History and applications

Mathematically rigorous calculus

Both Newton's and Leibniz's versions of the calculus fell far short of the standards of rigour demanded by mathematicians today. Leibniz's infinitesimals like \(dx\) and Newton's fluxions were concepts that many argued were poorly defined or incoherent.

The most scathing criticism perhaps came from Bishop Berkeley (The Analyst, 1734), who ridiculed fluxions and infinitesimals:

And what are these Fluxions? The Velocities of evanescent Increments? And what are these same evanescent Increments? They are neither finite Quantities nor Quantities infinitely small, nor yet nothing. May we not call them the Ghosts of departed Quantities?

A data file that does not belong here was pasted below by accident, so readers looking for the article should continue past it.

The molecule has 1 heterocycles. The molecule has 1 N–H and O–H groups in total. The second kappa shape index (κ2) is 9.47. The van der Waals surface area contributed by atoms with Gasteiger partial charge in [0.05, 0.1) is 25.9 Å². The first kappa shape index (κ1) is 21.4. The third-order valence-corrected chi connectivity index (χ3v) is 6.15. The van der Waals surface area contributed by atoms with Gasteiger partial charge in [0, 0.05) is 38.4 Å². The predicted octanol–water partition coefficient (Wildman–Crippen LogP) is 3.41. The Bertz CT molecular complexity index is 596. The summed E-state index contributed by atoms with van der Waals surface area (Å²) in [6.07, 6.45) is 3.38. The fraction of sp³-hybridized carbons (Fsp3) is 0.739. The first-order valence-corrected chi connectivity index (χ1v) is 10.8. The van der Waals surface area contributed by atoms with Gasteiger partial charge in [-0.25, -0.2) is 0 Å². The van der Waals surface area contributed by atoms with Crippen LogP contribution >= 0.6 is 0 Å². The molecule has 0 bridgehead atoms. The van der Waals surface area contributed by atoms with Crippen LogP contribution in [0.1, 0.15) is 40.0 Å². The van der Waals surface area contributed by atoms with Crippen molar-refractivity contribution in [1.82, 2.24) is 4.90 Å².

It was not until over a century later that ideas like limits were formally introduced, and put on a firm mathematical footing, so that today we present the derivative as

\[ f'(x) = \lim_{\Delta x \to 0} \dfrac{f(x+\Delta x) - f(x)}{\Delta x}. \]

As with many branches of mathematics, the way that calculus is taught and learned bears little relation to its historical development.

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